ALBANY, N.Y. -- For more than five decades, the Little People of America has provided opportunities for people living with dwarfism to share their experiences at regional and national gatherings.
But those face-to-face meetings have now been put on hold due to the coronavirus pandemic, creating disappointment and anxiety among hundreds of people who go through life while short in stature, said Mark Povinelli, a successful actor with dwarfism.
With all regional meetings through May canceled and a national conference slated for July in jeopardy, Povinelli, 48, said Little People of America members are shouldering the cancellations by finding other ways to remain connected.
But it's just not the same, he added.
"This affects communities like ours in unique ways," Povinelli said in an interview with CNHI. "We value so much our brief interactions with people who have our shared experiences. When we don't get that, it can feel pretty isolating."
The organization's 13 regional chapters had each been planning weekend-long events through May. Those have all had to be canceled.
"You really can't get that time back," Povinelli said, noting the group's members relish the camaraderie that awaits them at the events.
"We feel this very profoundly," Povinelli said. "Even though we all have interactions with others all day, just like anybody else, they are almost always interactions with people who don't assimilate with our experience."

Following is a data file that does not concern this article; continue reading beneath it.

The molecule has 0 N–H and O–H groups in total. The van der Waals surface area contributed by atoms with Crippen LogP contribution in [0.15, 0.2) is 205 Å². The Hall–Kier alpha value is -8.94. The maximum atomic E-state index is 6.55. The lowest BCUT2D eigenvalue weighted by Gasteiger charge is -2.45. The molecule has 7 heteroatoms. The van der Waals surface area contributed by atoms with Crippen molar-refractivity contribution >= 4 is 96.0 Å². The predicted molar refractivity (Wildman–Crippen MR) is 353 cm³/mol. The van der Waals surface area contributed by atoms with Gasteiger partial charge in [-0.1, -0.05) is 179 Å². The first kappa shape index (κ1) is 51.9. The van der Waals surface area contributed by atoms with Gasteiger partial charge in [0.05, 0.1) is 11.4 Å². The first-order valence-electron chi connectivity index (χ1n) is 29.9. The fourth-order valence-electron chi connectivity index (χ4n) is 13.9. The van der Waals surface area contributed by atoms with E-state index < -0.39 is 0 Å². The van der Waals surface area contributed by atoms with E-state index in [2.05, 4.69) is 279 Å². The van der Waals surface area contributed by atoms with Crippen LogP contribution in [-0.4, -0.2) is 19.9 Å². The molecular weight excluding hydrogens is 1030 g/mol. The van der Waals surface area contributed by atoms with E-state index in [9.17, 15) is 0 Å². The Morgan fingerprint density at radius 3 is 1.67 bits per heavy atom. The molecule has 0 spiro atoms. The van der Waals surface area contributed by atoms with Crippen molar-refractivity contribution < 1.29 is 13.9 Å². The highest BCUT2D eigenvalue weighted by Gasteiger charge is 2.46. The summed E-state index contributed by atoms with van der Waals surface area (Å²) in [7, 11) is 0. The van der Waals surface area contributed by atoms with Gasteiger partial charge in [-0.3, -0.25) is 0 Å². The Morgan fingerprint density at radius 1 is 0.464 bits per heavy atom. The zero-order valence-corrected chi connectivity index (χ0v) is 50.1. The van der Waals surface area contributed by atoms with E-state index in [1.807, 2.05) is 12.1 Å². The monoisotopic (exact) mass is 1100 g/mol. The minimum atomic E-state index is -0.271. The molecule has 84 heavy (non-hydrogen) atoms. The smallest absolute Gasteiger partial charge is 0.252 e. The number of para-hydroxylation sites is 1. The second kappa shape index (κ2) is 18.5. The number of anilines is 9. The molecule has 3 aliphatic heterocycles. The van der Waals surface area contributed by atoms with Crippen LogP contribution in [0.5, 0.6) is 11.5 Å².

Those going through life short in stature are never made to feel they are different at LPA meetings, Povinelli said.
"It is always very positive," he added. "You can talk to somebody eye to eye. You can talk to somebody and whisper in their ear in a loud environment without having to beckon them to come down to your level. You can hug someone without having to hug their waist."
At the annual convention -- the last one was held last July in San Francisco -- LPA members radiate so much enthusiasm and enjoy themselves so much that conference planners usually remark that hosting the group brought an emotion lift to the hotel staffers themselves, he said.
"These meetings are literally life-altering for our members," Povinelli said, recalling it was at such an event that he found a girlfriend who would become his wife, Heather. "They really are like a family reunion, a wedding, a high school prom all rolled into one."
As a working actor, Povinelli said he was not impacted by the societal upheaval unleashed by the COVID-19 disease until March 12, when he was in a Toronto hotel room while for a movie project. He said he sensed a "cacophony of panic" coming through cable news reports and text messages to his phone.
In a message he later composed to LPA members across the nation, the Ohio native recalled it “was the loneliness and isolation I felt, being 3000 miles away from my partner and my children as the world was changing, by the minute, that hit me so hard."
While the hold on events is disappointing, LPA members are accustomed to persevering through long lapses in personal interactions with one another.
"We're kind of used to this long-distance waiting game," Povinelli said. "We might even be more equipped for it than others."
Joe Mahoney is the New York State Reporter for CNHI. Reach him at email@example.com.